Newspaper article St Louis Post-Dispatch (MO)

From Beer Cans to Cars, Americans Will Feel the Cost of Trade Sanctions

Newspaper article St Louis Post-Dispatch (MO)

From Beer Cans to Cars, Americans Will Feel the Cost of Trade Sanctions

Article excerpt

Executives of the biggest U.S. steel and aluminum companies were all smiles Thursday when President Donald Trump promised sweeping new sanctions against their foreign competitors.

Companies that turn the metals into cars, beer cans and other products aren't nearly as happy. Nor are many of America's closest allies.

The U.S. has imposed tariffs to protect steel and aluminum before, but usually they're meant to penalize dumping or other behavior by one or two specific countries.

The measures under consideration now are different. By invoking national-security concerns under a 1962 law, the president can impose sweeping tariffs or quotas on an entire industry.

A report issued by the Commerce Department last month suggested three options: tariffs of 24 percent on all imported steel and 7.7 percent on aluminum; quotas that would reduce steel imports by 37 percent and aluminum imports by 13 percent; or a mixed system that would impose tariffs on some nations and quotas on others.

Much of Trump's rhetoric has been aimed at China, but punitive U.S. tariffs already keep most Chinese steel out of the country. Chinese steel has to go somewhere, though, and the result is a worldwide glut that has depressed prices.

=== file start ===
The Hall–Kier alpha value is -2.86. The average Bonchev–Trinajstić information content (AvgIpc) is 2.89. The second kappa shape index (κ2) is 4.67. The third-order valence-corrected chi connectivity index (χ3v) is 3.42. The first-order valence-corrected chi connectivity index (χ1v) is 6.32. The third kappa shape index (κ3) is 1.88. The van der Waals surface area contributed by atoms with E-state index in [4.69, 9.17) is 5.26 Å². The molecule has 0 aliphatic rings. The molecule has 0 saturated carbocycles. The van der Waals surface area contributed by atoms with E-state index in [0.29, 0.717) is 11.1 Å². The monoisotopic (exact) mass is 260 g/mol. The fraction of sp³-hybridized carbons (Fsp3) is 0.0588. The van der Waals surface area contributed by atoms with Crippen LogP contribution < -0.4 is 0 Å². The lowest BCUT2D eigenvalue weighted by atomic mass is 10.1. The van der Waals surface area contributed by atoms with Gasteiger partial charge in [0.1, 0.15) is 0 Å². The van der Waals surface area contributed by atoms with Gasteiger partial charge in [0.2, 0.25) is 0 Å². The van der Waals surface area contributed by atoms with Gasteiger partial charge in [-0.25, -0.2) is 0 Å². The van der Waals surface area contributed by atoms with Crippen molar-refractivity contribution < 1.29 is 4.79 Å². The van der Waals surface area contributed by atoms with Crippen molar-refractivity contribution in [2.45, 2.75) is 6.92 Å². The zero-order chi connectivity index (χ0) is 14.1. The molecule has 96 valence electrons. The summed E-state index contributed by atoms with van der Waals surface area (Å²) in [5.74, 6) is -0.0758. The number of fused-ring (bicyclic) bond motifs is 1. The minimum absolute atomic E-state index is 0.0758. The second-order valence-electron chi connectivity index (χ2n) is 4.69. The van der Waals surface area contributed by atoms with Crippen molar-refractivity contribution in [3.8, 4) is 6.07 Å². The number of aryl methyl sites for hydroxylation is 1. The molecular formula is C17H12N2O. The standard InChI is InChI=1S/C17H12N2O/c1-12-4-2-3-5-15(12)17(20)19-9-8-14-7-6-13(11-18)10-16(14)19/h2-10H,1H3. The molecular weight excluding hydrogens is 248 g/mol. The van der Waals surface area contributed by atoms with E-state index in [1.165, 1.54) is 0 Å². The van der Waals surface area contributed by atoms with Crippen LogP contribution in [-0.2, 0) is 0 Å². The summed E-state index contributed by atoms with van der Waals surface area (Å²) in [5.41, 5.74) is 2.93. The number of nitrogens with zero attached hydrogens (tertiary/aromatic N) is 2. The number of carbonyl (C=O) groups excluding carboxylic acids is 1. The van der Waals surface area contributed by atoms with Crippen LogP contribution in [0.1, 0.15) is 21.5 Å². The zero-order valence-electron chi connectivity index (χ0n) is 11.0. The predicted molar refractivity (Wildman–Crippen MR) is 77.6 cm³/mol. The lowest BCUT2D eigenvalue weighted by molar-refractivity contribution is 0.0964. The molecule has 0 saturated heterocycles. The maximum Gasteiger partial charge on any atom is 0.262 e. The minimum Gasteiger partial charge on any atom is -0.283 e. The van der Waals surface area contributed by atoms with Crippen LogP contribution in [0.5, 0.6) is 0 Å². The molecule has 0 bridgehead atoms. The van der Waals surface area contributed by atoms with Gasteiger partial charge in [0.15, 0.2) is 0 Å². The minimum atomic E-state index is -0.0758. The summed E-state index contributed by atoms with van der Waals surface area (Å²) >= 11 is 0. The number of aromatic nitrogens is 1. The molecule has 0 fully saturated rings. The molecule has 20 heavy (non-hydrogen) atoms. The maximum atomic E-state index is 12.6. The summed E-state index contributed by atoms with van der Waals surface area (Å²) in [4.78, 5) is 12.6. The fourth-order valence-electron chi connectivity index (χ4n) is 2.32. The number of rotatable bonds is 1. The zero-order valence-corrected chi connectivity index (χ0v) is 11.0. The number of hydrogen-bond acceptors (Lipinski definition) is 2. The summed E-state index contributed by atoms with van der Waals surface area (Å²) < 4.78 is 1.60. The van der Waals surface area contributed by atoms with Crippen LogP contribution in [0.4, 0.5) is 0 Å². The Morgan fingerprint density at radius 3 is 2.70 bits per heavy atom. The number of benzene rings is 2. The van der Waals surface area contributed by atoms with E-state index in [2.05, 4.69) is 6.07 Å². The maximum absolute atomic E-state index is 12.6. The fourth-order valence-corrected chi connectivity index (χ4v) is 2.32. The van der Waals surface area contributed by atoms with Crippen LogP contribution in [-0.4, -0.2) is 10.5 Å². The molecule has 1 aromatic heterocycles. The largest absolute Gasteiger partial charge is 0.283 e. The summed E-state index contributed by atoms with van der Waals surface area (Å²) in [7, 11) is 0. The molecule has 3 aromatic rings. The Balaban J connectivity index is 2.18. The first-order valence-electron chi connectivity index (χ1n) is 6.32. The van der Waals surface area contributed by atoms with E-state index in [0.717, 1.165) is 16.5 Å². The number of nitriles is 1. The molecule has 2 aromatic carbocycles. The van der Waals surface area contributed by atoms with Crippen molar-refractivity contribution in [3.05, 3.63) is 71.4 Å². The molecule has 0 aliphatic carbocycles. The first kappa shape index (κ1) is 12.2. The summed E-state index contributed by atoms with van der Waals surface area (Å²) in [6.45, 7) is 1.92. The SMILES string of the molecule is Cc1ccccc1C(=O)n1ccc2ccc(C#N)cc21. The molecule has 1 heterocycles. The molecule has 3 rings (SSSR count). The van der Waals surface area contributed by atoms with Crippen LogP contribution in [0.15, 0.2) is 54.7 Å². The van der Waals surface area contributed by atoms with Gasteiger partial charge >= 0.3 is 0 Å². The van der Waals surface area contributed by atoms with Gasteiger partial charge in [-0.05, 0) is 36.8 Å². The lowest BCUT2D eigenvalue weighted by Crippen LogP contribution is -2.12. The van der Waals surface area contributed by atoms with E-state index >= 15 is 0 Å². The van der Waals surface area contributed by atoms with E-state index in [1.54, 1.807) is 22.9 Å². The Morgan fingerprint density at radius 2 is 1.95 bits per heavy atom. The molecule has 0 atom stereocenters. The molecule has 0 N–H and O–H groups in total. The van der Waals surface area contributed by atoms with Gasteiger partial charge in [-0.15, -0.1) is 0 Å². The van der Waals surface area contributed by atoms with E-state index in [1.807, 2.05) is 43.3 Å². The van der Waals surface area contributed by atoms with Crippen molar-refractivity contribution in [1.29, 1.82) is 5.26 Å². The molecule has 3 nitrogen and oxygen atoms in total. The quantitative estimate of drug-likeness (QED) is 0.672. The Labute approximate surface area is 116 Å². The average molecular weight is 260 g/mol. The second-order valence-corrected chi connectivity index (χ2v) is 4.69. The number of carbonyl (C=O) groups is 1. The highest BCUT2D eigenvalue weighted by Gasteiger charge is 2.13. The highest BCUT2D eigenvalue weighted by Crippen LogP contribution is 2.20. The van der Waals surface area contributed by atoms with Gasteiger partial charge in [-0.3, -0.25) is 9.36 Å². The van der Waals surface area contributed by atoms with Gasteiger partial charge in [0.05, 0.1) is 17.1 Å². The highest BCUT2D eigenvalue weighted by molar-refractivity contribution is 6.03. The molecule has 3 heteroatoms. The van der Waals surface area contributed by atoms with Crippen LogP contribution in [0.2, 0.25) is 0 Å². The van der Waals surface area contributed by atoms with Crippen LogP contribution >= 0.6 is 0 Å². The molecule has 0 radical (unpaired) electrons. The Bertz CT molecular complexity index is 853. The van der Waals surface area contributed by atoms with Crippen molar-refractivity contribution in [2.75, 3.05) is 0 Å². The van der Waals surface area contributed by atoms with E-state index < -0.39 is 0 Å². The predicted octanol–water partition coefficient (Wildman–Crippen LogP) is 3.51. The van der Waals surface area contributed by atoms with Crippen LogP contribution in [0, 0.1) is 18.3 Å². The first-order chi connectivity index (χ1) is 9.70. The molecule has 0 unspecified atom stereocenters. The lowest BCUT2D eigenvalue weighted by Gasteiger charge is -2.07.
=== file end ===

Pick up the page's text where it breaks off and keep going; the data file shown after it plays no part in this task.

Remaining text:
China accounted for just 3 percent of U.S. steel imports last year. Canada, Brazil, South Korea and Mexico shipped far more. To help U.S. steelmakers, and ostensibly boost national security, Trump may be willing to punish all those nations.

The national-security justification deserves closer scrutiny. The Defense Department released a memo noting that it uses only about 3 percent of U.S. steel and aluminum production, and isn't worried about its ability to keep buying that metal. What the Pentagon is concerned about, it added, is "the negative impact on our key allies."

The Commerce Department's report, however, uses an expansive definition of national security. …

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